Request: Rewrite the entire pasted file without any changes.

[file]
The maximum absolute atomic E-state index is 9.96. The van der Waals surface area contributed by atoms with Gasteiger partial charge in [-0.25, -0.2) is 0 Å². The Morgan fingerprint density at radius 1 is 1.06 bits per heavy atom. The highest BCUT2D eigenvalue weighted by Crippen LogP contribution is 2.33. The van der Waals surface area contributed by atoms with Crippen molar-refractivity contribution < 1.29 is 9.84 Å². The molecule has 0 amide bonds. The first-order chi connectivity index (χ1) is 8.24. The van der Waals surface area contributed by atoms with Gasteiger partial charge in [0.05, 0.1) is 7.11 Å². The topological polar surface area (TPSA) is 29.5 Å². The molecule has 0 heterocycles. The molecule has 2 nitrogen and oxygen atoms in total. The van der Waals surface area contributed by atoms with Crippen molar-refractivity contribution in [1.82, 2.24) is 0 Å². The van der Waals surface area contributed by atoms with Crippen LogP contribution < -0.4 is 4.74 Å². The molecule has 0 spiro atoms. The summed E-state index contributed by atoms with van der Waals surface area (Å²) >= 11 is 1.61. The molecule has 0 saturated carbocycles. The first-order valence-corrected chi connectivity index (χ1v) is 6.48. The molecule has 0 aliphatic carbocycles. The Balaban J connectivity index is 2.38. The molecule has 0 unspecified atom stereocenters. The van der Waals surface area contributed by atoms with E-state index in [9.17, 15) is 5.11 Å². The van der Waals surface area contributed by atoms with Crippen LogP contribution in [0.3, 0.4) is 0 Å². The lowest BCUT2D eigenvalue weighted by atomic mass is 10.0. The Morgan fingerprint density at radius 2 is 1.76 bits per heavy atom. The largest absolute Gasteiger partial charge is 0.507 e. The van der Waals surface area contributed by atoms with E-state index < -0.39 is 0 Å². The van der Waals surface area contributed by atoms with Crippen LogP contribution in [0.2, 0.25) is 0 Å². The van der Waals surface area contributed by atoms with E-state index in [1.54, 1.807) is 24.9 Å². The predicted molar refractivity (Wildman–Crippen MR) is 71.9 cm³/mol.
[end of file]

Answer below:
The maximum absolute atomic E-state index is 9.96. The van der Waals surface area contributed by atoms with Gasteiger partial charge in [-0.25, -0.2) is 0 Å². The Morgan fingerprint density at radius 1 is 1.06 bits per heavy atom. The highest BCUT2D eigenvalue weighted by Crippen LogP contribution is 2.33. The van der Waals surface area contributed by atoms with Crippen molar-refractivity contribution < 1.29 is 9.84 Å². The molecule has 0 amide bonds. The first-order chi connectivity index (χ1) is 8.24. The van der Waals surface area contributed by atoms with Gasteiger partial charge in [0.05, 0.1) is 7.11 Å². The topological polar surface area (TPSA) is 29.5 Å². The molecule has 0 heterocycles. The molecule has 2 nitrogen and oxygen atoms in total. The van der Waals surface area contributed by atoms with Crippen molar-refractivity contribution in [1.82, 2.24) is 0 Å². The van der Waals surface area contributed by atoms with Crippen LogP contribution < -0.4 is 4.74 Å². The molecule has 0 spiro atoms. The summed E-state index contributed by atoms with van der Waals surface area (Å²) >= 11 is 1.61. The molecule has 0 saturated carbocycles. The first-order valence-corrected chi connectivity index (χ1v) is 6.48. The molecule has 0 aliphatic carbocycles. The Balaban J connectivity index is 2.38. The molecule has 0 unspecified atom stereocenters. The van der Waals surface area contributed by atoms with E-state index in [9.17, 15) is 5.11 Å². The van der Waals surface area contributed by atoms with Crippen LogP contribution in [0.3, 0.4) is 0 Å². The lowest BCUT2D eigenvalue weighted by atomic mass is 10.0. The Morgan fingerprint density at radius 2 is 1.76 bits per heavy atom. The largest absolute Gasteiger partial charge is 0.507 e. The van der Waals surface area contributed by atoms with E-state index < -0.39 is 0 Å². The van der Waals surface area contributed by atoms with Crippen LogP contribution in [0.2, 0.25) is 0 Å². The van der Waals surface area contributed by atoms with E-state index in [1.54, 1.807) is 24.9 Å². The predicted molar refractivity (Wildman–Crippen MR) is 71.9 cm³/mol.